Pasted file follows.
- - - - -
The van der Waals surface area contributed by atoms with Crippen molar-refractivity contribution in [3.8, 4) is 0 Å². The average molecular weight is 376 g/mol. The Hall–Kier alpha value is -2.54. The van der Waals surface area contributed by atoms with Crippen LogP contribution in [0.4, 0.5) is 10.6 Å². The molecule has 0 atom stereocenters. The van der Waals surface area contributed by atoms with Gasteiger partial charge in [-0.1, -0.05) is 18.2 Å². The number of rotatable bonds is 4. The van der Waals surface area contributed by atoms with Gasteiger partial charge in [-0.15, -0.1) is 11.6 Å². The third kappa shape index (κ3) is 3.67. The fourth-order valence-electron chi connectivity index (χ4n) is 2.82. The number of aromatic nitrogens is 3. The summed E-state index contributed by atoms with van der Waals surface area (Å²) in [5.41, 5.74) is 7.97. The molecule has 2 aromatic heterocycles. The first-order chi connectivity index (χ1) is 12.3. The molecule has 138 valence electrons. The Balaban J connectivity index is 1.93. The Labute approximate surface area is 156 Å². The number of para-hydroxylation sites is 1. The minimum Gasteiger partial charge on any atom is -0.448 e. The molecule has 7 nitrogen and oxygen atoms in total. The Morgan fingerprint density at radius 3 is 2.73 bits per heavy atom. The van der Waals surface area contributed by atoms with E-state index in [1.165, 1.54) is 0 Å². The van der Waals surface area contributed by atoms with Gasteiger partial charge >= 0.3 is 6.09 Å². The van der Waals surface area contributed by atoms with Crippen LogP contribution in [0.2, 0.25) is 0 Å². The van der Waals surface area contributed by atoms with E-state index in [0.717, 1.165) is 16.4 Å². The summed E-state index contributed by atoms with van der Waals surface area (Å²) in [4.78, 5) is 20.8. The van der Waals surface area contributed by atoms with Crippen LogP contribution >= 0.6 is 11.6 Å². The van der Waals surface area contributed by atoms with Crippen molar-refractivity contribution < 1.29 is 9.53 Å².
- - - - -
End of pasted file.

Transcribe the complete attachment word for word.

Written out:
The van der Waals surface area contributed by atoms with Crippen molar-refractivity contribution in [3.8, 4) is 0 Å². The average molecular weight is 376 g/mol. The Hall–Kier alpha value is -2.54. The van der Waals surface area contributed by atoms with Crippen LogP contribution in [0.4, 0.5) is 10.6 Å². The molecule has 0 atom stereocenters. The van der Waals surface area contributed by atoms with Gasteiger partial charge in [-0.1, -0.05) is 18.2 Å². The number of rotatable bonds is 4. The van der Waals surface area contributed by atoms with Gasteiger partial charge in [-0.15, -0.1) is 11.6 Å². The third kappa shape index (κ3) is 3.67. The fourth-order valence-electron chi connectivity index (χ4n) is 2.82. The number of aromatic nitrogens is 3. The summed E-state index contributed by atoms with van der Waals surface area (Å²) in [5.41, 5.74) is 7.97. The molecule has 2 aromatic heterocycles. The first-order chi connectivity index (χ1) is 12.3. The molecule has 138 valence electrons. The Balaban J connectivity index is 1.93. The Labute approximate surface area is 156 Å². The number of para-hydroxylation sites is 1. The minimum Gasteiger partial charge on any atom is -0.448 e. The molecule has 7 nitrogen and oxygen atoms in total. The Morgan fingerprint density at radius 3 is 2.73 bits per heavy atom. The van der Waals surface area contributed by atoms with E-state index in [1.165, 1.54) is 0 Å². The van der Waals surface area contributed by atoms with Gasteiger partial charge >= 0.3 is 6.09 Å². The van der Waals surface area contributed by atoms with Crippen LogP contribution in [0.2, 0.25) is 0 Å². The van der Waals surface area contributed by atoms with E-state index in [0.717, 1.165) is 16.4 Å². The summed E-state index contributed by atoms with van der Waals surface area (Å²) in [4.78, 5) is 20.8. The van der Waals surface area contributed by atoms with Crippen LogP contribution >= 0.6 is 11.6 Å². The van der Waals surface area contributed by atoms with Crippen molar-refractivity contribution < 1.29 is 9.53 Å².